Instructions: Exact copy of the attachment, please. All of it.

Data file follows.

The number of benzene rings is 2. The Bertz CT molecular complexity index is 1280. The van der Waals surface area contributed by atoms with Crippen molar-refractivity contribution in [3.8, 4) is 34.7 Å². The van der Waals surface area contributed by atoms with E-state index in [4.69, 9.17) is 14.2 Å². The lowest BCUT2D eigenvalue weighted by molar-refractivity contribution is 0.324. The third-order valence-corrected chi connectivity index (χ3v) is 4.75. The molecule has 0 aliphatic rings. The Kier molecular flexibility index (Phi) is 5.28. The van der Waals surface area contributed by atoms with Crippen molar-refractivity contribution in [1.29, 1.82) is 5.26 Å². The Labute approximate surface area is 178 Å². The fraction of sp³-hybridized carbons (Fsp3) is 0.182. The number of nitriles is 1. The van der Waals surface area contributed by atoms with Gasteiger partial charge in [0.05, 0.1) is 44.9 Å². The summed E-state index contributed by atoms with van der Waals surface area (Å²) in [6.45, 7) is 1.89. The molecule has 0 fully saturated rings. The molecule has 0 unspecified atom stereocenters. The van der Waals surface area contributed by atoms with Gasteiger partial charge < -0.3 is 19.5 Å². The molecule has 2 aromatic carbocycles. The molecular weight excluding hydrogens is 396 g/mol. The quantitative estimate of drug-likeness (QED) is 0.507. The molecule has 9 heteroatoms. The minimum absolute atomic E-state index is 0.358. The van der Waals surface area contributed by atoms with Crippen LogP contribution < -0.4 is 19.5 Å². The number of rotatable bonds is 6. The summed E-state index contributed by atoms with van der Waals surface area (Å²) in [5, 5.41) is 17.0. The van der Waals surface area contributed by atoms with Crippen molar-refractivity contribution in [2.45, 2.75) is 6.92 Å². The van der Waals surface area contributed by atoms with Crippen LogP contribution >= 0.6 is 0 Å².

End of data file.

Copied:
The number of benzene rings is 2. The Bertz CT molecular complexity index is 1280. The van der Waals surface area contributed by atoms with Crippen molar-refractivity contribution in [3.8, 4) is 34.7 Å². The van der Waals surface area contributed by atoms with E-state index in [4.69, 9.17) is 14.2 Å². The lowest BCUT2D eigenvalue weighted by molar-refractivity contribution is 0.324. The third-order valence-corrected chi connectivity index (χ3v) is 4.75. The molecule has 0 aliphatic rings. The Kier molecular flexibility index (Phi) is 5.28. The van der Waals surface area contributed by atoms with Crippen molar-refractivity contribution in [1.29, 1.82) is 5.26 Å². The Labute approximate surface area is 178 Å². The fraction of sp³-hybridized carbons (Fsp3) is 0.182. The number of nitriles is 1. The van der Waals surface area contributed by atoms with Gasteiger partial charge in [0.05, 0.1) is 44.9 Å². The summed E-state index contributed by atoms with van der Waals surface area (Å²) in [6.45, 7) is 1.89. The molecule has 0 fully saturated rings. The molecule has 0 unspecified atom stereocenters. The van der Waals surface area contributed by atoms with Gasteiger partial charge < -0.3 is 19.5 Å². The molecule has 2 aromatic carbocycles. The molecular weight excluding hydrogens is 396 g/mol. The quantitative estimate of drug-likeness (QED) is 0.507. The molecule has 9 heteroatoms. The minimum absolute atomic E-state index is 0.358. The van der Waals surface area contributed by atoms with Crippen LogP contribution < -0.4 is 19.5 Å². The number of rotatable bonds is 6. The summed E-state index contributed by atoms with van der Waals surface area (Å²) in [5, 5.41) is 17.0. The van der Waals surface area contributed by atoms with Crippen molar-refractivity contribution in [2.45, 2.75) is 6.92 Å². The van der Waals surface area contributed by atoms with Crippen LogP contribution >= 0.6 is 0 Å².